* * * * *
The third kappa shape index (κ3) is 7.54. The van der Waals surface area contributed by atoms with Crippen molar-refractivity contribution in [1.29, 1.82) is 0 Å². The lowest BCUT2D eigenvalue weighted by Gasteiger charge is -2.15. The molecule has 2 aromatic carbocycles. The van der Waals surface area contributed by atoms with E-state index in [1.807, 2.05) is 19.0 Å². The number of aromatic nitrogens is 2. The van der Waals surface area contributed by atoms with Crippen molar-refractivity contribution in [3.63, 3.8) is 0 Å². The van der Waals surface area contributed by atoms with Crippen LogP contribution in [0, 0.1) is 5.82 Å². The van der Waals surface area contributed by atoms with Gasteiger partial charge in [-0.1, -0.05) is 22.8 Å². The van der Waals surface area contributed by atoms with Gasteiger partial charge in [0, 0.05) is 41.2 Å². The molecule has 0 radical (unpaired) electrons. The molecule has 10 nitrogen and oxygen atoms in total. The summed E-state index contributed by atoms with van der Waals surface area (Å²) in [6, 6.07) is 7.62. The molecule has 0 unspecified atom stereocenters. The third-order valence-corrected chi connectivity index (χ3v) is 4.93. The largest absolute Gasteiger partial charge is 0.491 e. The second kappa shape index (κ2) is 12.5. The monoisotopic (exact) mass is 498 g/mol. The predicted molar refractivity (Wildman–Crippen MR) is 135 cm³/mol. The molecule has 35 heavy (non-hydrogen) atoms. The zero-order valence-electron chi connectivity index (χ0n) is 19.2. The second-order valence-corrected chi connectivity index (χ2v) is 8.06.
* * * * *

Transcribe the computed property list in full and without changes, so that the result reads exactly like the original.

The third kappa shape index (κ3) is 7.54. The van der Waals surface area contributed by atoms with Crippen molar-refractivity contribution in [1.29, 1.82) is 0 Å². The lowest BCUT2D eigenvalue weighted by Gasteiger charge is -2.15. The molecule has 2 aromatic carbocycles. The van der Waals surface area contributed by atoms with E-state index in [1.807, 2.05) is 19.0 Å². The number of aromatic nitrogens is 2. The van der Waals surface area contributed by atoms with Crippen molar-refractivity contribution in [3.63, 3.8) is 0 Å². The van der Waals surface area contributed by atoms with Crippen LogP contribution in [0, 0.1) is 5.82 Å². The van der Waals surface area contributed by atoms with Gasteiger partial charge in [-0.1, -0.05) is 22.8 Å². The van der Waals surface area contributed by atoms with Gasteiger partial charge in [0, 0.05) is 41.2 Å². The molecule has 0 radical (unpaired) electrons. The molecule has 10 nitrogen and oxygen atoms in total. The summed E-state index contributed by atoms with van der Waals surface area (Å²) in [6, 6.07) is 7.62. The molecule has 0 unspecified atom stereocenters. The third-order valence-corrected chi connectivity index (χ3v) is 4.93. The largest absolute Gasteiger partial charge is 0.491 e. The second kappa shape index (κ2) is 12.5. The monoisotopic (exact) mass is 498 g/mol. The predicted molar refractivity (Wildman–Crippen MR) is 135 cm³/mol. The molecule has 35 heavy (non-hydrogen) atoms. The zero-order valence-electron chi connectivity index (χ0n) is 19.2. The second-order valence-corrected chi connectivity index (χ2v) is 8.06.